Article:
The 56-year-old won Kenya’s presidential election with a narrow majority of 50.5% last year. He rose from humble roots as a streetside chicken seller to become one of the country’s biggest poultry farmers and served in various ministerial roles and as deputy president to Uhuru Kenyatta from 2013 to 2022. The pair rode to victory in part by framing International Criminal Court indictments that charged both with fueling ethnic violence following the 2007 election — in which more than 1,100 people died and about 350,000 were forced to flee their homes — as a foreign plot against them.
Ruto’s run on the international climate stage has put further distance between him and his past, culminating earlier this year when he hosted the first Africa Climate Summit, where 17 African heads of state signed the Nairobi Declaration. It was the first time a group of leaders on the continent laid out a joint position on climate. They set a target for boosting African renewable power capacity to 300 gigawatts by 2030 from 56 gigawatts in 2022, made plans to reform carbon markets to secure more revenue domestically and called for wide-ranging debt relief including a 10-year grace period on interest payments.
But the gains remain largely rhetorical. “He’s trying to position himself as the one pushing these big agendas,” said Oulie Keita, Greenpeace Africa’s executive director. “He’s building momentum, but now he needs to act.”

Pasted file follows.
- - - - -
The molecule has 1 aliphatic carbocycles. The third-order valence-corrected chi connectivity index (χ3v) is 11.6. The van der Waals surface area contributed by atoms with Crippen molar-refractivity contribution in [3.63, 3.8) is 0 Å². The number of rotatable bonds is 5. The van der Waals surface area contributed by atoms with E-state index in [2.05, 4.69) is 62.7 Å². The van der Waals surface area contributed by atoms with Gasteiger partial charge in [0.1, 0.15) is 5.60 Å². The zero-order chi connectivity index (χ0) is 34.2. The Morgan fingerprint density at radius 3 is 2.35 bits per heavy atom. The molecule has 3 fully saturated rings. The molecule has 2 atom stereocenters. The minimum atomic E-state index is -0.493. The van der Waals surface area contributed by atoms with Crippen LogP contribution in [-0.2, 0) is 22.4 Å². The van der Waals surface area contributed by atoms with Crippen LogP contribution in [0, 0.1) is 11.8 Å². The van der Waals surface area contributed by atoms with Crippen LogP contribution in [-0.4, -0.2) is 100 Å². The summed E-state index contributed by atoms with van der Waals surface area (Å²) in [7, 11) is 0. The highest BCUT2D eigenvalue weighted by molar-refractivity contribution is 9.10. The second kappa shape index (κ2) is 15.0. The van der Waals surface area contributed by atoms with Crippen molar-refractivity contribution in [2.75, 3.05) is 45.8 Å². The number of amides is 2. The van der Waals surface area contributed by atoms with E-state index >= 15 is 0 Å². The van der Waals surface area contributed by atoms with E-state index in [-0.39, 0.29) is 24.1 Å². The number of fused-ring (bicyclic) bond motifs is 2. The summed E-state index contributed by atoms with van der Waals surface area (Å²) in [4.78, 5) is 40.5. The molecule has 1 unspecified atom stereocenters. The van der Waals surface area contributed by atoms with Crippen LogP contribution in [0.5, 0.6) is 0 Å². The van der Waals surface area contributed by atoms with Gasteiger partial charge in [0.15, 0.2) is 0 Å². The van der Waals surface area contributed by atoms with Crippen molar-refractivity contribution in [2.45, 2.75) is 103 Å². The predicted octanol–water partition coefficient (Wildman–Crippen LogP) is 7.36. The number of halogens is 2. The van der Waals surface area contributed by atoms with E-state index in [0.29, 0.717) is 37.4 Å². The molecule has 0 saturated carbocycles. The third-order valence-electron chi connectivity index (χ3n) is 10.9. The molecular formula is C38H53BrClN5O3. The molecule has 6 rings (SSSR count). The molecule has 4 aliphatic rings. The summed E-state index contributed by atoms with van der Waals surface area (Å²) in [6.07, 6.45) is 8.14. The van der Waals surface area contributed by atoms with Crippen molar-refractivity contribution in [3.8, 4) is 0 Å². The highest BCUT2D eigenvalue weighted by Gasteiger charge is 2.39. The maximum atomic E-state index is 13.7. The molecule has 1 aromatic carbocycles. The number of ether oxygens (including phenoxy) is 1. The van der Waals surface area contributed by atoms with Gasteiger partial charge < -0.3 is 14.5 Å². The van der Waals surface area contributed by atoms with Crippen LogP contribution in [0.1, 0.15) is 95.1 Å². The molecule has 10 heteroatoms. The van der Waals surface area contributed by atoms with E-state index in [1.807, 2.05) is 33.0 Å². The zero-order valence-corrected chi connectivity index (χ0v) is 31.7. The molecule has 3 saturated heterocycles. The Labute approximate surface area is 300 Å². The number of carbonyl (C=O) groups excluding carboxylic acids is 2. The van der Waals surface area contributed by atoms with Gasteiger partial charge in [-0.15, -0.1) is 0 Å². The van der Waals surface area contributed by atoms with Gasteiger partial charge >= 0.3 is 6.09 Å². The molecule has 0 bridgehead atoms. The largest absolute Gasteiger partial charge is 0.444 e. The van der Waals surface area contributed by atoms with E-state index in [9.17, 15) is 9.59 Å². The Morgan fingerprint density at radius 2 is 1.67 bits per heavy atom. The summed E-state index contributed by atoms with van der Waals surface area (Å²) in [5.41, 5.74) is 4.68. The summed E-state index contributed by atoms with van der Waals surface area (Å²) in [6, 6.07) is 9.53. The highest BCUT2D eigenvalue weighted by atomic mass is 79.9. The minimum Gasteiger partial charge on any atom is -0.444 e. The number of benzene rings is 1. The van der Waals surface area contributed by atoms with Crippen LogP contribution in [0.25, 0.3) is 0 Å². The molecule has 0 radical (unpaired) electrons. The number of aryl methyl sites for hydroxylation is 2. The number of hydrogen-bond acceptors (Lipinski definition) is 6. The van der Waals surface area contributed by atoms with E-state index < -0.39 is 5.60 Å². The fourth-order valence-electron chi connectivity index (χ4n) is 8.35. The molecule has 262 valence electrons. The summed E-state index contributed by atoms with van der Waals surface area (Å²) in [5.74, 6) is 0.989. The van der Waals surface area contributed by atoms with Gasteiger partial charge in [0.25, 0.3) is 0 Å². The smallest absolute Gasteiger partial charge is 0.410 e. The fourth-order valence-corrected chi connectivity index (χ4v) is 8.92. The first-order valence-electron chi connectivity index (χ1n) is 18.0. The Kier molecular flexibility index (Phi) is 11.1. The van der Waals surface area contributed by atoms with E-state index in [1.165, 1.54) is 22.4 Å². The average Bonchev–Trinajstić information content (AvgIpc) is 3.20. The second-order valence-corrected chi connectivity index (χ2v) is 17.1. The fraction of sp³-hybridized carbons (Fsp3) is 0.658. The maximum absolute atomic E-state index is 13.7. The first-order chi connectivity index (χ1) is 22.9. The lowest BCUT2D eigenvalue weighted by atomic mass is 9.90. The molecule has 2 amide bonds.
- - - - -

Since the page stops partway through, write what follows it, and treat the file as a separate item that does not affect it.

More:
Money is the key for Ruto to succeed. Last year, the unanimous approval by almost 200 nations of a Loss and Damage fund to help poor countries recover from climate disasters was seen as a historic victory three decades in the making. This year’s agreement on the fund’s rules at the start of COP28, and the first pledges by rich nations, are also seen as steps forward.
But just $650 million in funding has been announced, and not all of it’s new, according to BloombergNEF. Africa alone requires an additional $579 billion in funding this decade to adapt to a warmer planet, according to the Global Center on Adaptation.
The fund is “a step in the right direction,” Ruto said during the interview. “Is that money enough? Is that fund alone going to sort this out? I don’t think so.”
Despite his international jet setting and speeches to foreign parliaments, Ruto has not yet publicly said where the rest of the money might come from and has so far failed to use his newly-gained prominence to push the leaders of rich countries harder, said Mohamed Adow, director of Kenya-based advocacy group Power Shift Africa.
“What you have is somebody with good rhetoric — but who is falling short on practical issues that would deliver real solutions for the continent,” he said. “He needs to really push leaders in the Global North.”